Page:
When someone has to resign due to intolerable working conditions, this may be considered a termination in the eyes of the law. This means that you may be entitled to unemployment benefits in Florida, among other potential compensatory damages. If you can prove you had no reasonable alternative but to leave your employment because of the hostile environment, in the eyes of the law it is not entirely unlike being fired because of sex, race, age, or other discriminatory practices.

Florida unemployment eligibility requirements also specifically say that “You must have lost your job through no fault of your own, so you must not have quit for personal reasons or been terminated for malicious misconduct (poor job performance does not disqualify you).”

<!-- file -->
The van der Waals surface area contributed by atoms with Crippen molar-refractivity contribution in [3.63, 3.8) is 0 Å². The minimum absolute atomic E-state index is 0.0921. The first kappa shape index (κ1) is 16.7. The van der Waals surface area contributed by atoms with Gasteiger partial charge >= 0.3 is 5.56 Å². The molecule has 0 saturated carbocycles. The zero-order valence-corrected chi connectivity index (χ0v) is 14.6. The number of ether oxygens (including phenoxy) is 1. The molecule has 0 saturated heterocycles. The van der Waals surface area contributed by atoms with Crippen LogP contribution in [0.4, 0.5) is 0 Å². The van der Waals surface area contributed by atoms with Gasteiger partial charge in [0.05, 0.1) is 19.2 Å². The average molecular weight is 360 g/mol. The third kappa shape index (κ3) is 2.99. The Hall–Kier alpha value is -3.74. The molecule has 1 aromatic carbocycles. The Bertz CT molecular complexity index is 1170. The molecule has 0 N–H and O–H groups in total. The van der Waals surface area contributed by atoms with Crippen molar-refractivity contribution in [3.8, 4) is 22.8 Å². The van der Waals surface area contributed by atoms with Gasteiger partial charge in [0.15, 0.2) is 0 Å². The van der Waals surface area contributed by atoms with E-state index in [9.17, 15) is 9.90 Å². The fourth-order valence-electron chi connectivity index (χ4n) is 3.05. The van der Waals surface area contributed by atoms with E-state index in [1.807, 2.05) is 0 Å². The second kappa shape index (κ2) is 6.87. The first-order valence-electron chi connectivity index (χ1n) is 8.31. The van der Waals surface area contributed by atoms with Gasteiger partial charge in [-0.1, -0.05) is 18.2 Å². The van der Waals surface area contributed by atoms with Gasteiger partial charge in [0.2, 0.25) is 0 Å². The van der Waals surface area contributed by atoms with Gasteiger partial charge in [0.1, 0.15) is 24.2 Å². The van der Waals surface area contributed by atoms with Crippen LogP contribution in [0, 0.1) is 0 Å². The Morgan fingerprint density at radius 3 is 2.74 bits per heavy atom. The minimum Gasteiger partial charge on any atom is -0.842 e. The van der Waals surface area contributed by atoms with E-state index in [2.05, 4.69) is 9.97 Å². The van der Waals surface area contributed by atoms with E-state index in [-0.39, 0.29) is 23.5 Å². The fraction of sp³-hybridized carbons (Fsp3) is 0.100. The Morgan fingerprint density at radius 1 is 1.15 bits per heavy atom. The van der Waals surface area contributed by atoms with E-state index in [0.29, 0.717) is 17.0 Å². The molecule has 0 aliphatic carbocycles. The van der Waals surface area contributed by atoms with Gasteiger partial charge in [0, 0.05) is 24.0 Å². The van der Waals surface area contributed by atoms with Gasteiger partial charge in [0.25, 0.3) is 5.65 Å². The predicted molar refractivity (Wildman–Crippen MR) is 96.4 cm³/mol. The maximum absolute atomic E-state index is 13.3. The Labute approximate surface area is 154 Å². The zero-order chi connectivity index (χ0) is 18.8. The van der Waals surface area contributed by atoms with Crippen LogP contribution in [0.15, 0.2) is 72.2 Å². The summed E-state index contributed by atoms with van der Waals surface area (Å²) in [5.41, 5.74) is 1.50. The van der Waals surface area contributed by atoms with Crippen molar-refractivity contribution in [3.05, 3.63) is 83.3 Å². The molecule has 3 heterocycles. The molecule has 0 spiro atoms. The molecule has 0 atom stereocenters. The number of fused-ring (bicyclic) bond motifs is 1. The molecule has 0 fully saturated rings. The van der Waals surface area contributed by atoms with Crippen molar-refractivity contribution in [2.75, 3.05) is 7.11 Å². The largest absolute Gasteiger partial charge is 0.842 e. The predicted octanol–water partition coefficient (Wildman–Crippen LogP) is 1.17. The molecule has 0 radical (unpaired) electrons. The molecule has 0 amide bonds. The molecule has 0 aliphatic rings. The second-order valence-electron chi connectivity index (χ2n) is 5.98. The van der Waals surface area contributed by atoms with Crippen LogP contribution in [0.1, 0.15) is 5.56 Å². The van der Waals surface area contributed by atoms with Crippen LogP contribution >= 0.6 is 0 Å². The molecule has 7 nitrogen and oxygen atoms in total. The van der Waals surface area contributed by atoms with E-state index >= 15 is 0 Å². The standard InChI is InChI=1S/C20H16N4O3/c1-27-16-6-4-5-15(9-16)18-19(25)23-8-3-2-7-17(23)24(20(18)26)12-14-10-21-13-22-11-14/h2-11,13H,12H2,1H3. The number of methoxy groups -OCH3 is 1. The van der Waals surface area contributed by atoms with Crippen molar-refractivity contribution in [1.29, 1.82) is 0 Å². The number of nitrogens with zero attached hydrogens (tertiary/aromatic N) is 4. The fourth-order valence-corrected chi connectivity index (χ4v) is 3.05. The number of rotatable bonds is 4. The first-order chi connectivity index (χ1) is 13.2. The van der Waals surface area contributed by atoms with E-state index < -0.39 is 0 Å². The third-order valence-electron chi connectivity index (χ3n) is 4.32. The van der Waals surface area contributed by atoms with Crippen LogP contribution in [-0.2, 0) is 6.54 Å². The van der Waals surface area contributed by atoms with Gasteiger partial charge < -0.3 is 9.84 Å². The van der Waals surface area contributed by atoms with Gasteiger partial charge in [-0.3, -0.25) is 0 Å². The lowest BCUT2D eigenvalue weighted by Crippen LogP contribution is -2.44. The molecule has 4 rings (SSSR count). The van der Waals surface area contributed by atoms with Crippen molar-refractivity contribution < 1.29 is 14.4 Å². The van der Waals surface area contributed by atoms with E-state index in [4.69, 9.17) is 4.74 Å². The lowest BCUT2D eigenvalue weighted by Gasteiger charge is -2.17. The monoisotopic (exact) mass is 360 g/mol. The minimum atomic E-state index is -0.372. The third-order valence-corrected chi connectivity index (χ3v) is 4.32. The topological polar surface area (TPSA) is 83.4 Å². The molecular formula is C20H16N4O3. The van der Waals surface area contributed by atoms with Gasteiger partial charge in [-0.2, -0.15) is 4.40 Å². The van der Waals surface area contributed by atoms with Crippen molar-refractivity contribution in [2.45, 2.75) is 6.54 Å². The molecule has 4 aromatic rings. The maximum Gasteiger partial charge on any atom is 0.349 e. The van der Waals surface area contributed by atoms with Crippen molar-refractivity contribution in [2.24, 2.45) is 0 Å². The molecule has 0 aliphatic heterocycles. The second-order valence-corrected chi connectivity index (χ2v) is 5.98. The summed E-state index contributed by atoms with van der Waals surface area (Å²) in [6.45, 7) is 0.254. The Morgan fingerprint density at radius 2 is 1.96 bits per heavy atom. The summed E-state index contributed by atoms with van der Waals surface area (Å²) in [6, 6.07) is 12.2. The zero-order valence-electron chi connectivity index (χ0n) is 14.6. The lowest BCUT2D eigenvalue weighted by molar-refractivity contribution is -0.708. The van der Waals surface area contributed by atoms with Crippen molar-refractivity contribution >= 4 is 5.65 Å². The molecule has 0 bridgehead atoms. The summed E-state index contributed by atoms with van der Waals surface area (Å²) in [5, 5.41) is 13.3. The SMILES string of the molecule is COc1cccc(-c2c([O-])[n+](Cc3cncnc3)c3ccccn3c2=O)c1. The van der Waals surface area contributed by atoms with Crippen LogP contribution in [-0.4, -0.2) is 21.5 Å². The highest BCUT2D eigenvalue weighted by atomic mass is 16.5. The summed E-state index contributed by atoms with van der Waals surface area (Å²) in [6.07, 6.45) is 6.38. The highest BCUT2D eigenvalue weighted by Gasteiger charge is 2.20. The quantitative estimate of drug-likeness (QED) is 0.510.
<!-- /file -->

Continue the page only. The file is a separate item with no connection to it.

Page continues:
This “personal reasons” phrase does not include the circumstances that would equate to constructive discharge.

Stacy only has 45 days from the date of her resignation to make a complaint with the EEOC and to secure legal assistance to have everything filed, per the Supreme Court….so either she has started the procedure or will miss her window of opportunity. She’s awaiting a court date for January with DeBary since she won the appeal on retaliation. Retaliation is one of the areas Judges usually allow awards under because it is hard to prove there was no retaliation when one is fired after the EEOC was filed.

Karin for the blog

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